The consequences of Calmette-Guérin bacillus (BCG) vaccination were followed in newborn and adult mice.
BCG failed to multiply in the organs of adult mice when administered peritoneally. In contrast, extensive multiplication of the vaccine occurred in both splenic and pulmonary tissue after its peritoneal administration to newborn mice. This absence of tuberculostasis occurred during the period when the animal's spleen, lung, and thymus were rapidly growing.
Animals achieved similar levels of resistance to virulent respiratory challenge 10 wk after vaccination irrespective of whether the vaccine had been administered when the mice were newly born and BCG had multiplied in vivo or administered when the animals were fully grown and the BCG had remained in the dormant state.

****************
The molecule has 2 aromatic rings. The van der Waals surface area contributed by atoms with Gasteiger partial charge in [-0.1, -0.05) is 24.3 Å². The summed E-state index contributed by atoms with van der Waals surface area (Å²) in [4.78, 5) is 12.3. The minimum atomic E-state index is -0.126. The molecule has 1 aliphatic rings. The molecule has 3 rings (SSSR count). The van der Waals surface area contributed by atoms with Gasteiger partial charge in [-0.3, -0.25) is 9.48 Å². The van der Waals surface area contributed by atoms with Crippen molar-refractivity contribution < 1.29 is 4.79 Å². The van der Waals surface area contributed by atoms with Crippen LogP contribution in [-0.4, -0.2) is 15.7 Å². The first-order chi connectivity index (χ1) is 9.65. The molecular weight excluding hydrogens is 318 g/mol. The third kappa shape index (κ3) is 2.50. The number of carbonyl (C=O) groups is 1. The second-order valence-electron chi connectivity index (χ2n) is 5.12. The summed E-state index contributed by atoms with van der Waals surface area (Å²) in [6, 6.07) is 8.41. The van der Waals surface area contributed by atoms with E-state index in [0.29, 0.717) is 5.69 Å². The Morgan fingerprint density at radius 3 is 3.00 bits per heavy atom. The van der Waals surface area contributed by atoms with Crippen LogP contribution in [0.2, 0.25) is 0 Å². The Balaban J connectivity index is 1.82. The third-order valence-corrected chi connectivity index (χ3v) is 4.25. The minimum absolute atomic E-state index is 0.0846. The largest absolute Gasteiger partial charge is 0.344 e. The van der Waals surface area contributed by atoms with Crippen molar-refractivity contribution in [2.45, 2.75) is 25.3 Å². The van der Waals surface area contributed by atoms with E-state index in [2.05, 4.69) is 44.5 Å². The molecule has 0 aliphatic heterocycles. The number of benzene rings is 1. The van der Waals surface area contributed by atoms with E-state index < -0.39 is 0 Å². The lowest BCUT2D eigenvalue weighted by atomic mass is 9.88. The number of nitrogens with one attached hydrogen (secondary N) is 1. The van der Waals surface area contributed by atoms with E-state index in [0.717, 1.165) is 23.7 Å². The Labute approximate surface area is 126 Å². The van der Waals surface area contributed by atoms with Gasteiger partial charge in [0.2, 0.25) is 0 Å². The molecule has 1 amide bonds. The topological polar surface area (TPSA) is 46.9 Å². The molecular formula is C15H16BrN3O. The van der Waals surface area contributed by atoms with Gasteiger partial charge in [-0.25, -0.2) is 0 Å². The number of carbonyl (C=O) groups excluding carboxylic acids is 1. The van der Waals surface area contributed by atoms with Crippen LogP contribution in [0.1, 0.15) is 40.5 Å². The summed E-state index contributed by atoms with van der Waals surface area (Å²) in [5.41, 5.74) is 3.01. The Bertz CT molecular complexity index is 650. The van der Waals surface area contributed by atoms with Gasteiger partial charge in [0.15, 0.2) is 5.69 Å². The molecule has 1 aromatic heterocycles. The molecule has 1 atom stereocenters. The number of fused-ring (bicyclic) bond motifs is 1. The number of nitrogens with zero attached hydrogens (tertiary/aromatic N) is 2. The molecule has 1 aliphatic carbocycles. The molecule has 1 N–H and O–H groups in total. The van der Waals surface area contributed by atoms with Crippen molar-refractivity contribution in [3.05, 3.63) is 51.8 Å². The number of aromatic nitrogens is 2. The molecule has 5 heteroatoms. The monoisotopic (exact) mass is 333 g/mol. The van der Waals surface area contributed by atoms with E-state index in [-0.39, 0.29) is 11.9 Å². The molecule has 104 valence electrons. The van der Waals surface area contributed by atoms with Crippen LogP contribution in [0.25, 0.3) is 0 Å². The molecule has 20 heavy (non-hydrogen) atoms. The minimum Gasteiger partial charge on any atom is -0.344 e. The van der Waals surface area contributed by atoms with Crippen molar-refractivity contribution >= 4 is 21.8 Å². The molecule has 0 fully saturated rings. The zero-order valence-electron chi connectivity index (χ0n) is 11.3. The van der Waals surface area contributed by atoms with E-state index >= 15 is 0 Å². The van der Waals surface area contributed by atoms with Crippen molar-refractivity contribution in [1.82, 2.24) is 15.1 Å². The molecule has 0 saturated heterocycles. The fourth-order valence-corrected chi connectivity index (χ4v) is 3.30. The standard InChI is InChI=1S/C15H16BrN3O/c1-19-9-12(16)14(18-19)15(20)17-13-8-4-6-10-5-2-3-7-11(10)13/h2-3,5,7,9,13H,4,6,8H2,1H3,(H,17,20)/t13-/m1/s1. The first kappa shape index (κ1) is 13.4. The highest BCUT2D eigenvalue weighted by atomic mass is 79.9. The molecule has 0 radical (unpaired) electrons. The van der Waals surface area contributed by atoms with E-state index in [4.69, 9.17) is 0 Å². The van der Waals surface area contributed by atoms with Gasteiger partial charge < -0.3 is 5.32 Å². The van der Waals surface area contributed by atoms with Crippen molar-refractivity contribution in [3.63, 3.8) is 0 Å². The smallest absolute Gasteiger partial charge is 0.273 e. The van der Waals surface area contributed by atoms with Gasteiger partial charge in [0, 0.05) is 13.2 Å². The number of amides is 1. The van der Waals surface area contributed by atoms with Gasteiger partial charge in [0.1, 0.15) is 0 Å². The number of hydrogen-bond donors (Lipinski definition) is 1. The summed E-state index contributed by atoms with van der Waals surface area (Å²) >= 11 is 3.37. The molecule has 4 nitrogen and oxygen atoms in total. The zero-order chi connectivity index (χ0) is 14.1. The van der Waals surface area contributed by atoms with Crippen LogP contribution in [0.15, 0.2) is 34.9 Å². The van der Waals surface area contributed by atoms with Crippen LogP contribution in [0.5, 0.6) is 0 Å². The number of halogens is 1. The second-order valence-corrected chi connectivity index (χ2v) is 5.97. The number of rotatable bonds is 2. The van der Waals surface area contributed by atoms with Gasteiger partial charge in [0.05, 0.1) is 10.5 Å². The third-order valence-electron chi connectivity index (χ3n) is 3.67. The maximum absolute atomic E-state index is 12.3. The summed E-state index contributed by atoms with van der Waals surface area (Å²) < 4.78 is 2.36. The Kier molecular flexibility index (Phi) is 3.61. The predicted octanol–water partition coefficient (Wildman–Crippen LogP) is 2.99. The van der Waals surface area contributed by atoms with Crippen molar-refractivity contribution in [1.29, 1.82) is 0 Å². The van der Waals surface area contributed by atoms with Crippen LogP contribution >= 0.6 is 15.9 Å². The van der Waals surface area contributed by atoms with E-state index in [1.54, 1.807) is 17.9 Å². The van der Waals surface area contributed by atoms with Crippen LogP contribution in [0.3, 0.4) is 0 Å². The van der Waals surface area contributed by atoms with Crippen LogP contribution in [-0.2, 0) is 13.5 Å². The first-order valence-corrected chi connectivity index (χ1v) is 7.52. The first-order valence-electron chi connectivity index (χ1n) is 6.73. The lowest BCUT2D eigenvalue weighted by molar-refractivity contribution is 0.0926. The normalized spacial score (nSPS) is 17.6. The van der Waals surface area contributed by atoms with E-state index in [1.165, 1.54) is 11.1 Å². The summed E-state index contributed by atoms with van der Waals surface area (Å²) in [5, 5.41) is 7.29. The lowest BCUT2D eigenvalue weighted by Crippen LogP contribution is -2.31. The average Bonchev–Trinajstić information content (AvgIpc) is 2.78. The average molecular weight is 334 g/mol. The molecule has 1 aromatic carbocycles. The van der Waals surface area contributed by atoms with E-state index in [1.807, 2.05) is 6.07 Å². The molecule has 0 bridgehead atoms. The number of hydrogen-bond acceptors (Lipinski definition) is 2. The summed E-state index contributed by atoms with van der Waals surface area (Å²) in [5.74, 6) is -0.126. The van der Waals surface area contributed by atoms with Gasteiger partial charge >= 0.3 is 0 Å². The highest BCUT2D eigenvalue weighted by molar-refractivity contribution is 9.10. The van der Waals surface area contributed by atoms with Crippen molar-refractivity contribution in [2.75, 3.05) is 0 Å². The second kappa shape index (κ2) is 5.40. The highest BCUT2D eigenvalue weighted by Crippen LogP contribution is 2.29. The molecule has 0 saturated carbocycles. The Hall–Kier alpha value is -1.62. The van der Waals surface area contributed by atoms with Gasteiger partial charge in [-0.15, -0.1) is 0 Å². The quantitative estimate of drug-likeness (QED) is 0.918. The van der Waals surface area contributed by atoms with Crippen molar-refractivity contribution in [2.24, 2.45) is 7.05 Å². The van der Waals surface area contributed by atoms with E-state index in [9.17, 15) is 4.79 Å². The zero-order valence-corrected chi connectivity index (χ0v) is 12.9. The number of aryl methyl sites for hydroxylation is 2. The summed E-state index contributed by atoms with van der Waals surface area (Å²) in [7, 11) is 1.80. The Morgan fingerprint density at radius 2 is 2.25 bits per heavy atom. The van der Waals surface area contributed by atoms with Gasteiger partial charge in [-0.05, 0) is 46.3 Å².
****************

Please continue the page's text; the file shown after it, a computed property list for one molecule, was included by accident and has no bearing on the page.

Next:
Although neonatal infection with BCG was severe, as shown by the large numbers of organisms recovered from the animals' tissues, the animals suffered no mortality or overt signs of disease. Neonatal vaccination did not significantly affect either the animal's growth rate or the gross development of its organs.